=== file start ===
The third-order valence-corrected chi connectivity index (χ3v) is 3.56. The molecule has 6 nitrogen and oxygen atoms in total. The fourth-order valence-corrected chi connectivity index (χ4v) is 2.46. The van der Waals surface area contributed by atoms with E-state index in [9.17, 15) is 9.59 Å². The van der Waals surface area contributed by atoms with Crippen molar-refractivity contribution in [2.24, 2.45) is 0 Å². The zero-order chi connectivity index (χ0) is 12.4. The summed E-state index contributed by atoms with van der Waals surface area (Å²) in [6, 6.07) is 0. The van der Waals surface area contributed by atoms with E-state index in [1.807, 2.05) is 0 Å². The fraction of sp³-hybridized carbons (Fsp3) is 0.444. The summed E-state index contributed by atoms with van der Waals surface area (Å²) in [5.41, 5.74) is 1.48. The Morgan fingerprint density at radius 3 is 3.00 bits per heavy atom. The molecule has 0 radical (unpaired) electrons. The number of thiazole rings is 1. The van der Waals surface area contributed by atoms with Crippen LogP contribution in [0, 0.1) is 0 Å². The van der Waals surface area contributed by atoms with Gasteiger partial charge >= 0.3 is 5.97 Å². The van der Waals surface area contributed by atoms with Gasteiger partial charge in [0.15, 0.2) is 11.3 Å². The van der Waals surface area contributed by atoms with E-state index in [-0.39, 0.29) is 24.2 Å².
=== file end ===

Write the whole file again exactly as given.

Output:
The third-order valence-corrected chi connectivity index (χ3v) is 3.56. The molecule has 6 nitrogen and oxygen atoms in total. The fourth-order valence-corrected chi connectivity index (χ4v) is 2.46. The van der Waals surface area contributed by atoms with E-state index in [9.17, 15) is 9.59 Å². The van der Waals surface area contributed by atoms with Crippen molar-refractivity contribution in [2.24, 2.45) is 0 Å². The zero-order chi connectivity index (χ0) is 12.4. The summed E-state index contributed by atoms with van der Waals surface area (Å²) in [6, 6.07) is 0. The van der Waals surface area contributed by atoms with E-state index in [1.807, 2.05) is 0 Å². The fraction of sp³-hybridized carbons (Fsp3) is 0.444. The summed E-state index contributed by atoms with van der Waals surface area (Å²) in [5.41, 5.74) is 1.48. The Morgan fingerprint density at radius 3 is 3.00 bits per heavy atom. The molecule has 0 radical (unpaired) electrons. The number of thiazole rings is 1. The van der Waals surface area contributed by atoms with Crippen LogP contribution in [0, 0.1) is 0 Å². The van der Waals surface area contributed by atoms with Gasteiger partial charge >= 0.3 is 5.97 Å². The van der Waals surface area contributed by atoms with Gasteiger partial charge in [0.15, 0.2) is 11.3 Å². The van der Waals surface area contributed by atoms with E-state index in [-0.39, 0.29) is 24.2 Å².